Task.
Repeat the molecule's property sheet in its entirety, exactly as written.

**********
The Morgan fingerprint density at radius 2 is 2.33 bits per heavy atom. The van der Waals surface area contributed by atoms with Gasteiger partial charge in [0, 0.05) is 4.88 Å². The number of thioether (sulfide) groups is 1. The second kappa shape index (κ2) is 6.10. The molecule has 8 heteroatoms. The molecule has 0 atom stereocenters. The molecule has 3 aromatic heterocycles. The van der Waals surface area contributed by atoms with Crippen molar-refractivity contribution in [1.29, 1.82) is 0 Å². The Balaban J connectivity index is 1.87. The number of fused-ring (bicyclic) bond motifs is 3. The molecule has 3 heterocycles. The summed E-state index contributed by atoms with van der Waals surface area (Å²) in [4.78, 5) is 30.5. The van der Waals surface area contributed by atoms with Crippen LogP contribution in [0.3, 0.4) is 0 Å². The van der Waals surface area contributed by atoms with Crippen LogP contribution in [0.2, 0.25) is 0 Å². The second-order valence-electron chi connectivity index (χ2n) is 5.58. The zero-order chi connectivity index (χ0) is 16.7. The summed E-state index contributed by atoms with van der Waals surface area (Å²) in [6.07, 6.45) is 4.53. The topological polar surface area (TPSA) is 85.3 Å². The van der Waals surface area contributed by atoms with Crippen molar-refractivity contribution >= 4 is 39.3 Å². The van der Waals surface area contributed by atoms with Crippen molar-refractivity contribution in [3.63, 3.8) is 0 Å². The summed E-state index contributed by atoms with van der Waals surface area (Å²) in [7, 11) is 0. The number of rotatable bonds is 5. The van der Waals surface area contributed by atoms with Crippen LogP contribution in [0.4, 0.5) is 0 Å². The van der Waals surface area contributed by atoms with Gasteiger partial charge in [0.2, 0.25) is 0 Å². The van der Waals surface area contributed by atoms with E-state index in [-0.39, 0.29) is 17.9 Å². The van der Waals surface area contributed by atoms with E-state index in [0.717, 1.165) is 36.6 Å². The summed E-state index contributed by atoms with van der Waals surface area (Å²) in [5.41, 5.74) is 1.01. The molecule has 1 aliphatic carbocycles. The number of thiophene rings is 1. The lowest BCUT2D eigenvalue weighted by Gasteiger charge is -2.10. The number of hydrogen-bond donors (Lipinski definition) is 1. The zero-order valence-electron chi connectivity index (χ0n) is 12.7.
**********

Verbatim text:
The Morgan fingerprint density at radius 2 is 2.33 bits per heavy atom. The van der Waals surface area contributed by atoms with Gasteiger partial charge in [0, 0.05) is 4.88 Å². The number of thioether (sulfide) groups is 1. The second kappa shape index (κ2) is 6.10. The molecule has 8 heteroatoms. The molecule has 0 atom stereocenters. The molecule has 3 aromatic heterocycles. The van der Waals surface area contributed by atoms with Crippen molar-refractivity contribution in [1.29, 1.82) is 0 Å². The Balaban J connectivity index is 1.87. The number of fused-ring (bicyclic) bond motifs is 3. The molecule has 3 heterocycles. The summed E-state index contributed by atoms with van der Waals surface area (Å²) in [4.78, 5) is 30.5. The van der Waals surface area contributed by atoms with Crippen LogP contribution in [0.3, 0.4) is 0 Å². The van der Waals surface area contributed by atoms with Crippen LogP contribution in [0.2, 0.25) is 0 Å². The second-order valence-electron chi connectivity index (χ2n) is 5.58. The zero-order chi connectivity index (χ0) is 16.7. The summed E-state index contributed by atoms with van der Waals surface area (Å²) in [6.07, 6.45) is 4.53. The topological polar surface area (TPSA) is 85.3 Å². The van der Waals surface area contributed by atoms with Crippen molar-refractivity contribution >= 4 is 39.3 Å². The van der Waals surface area contributed by atoms with Crippen molar-refractivity contribution in [3.63, 3.8) is 0 Å². The summed E-state index contributed by atoms with van der Waals surface area (Å²) in [7, 11) is 0. The number of rotatable bonds is 5. The van der Waals surface area contributed by atoms with Crippen LogP contribution in [0.4, 0.5) is 0 Å². The van der Waals surface area contributed by atoms with Gasteiger partial charge in [0.2, 0.25) is 0 Å². The van der Waals surface area contributed by atoms with E-state index in [-0.39, 0.29) is 17.9 Å². The van der Waals surface area contributed by atoms with E-state index in [0.717, 1.165) is 36.6 Å². The summed E-state index contributed by atoms with van der Waals surface area (Å²) in [5.41, 5.74) is 1.01. The molecule has 1 aliphatic carbocycles. The number of thiophene rings is 1. The lowest BCUT2D eigenvalue weighted by Gasteiger charge is -2.10. The number of hydrogen-bond donors (Lipinski definition) is 1. The zero-order valence-electron chi connectivity index (χ0n) is 12.7.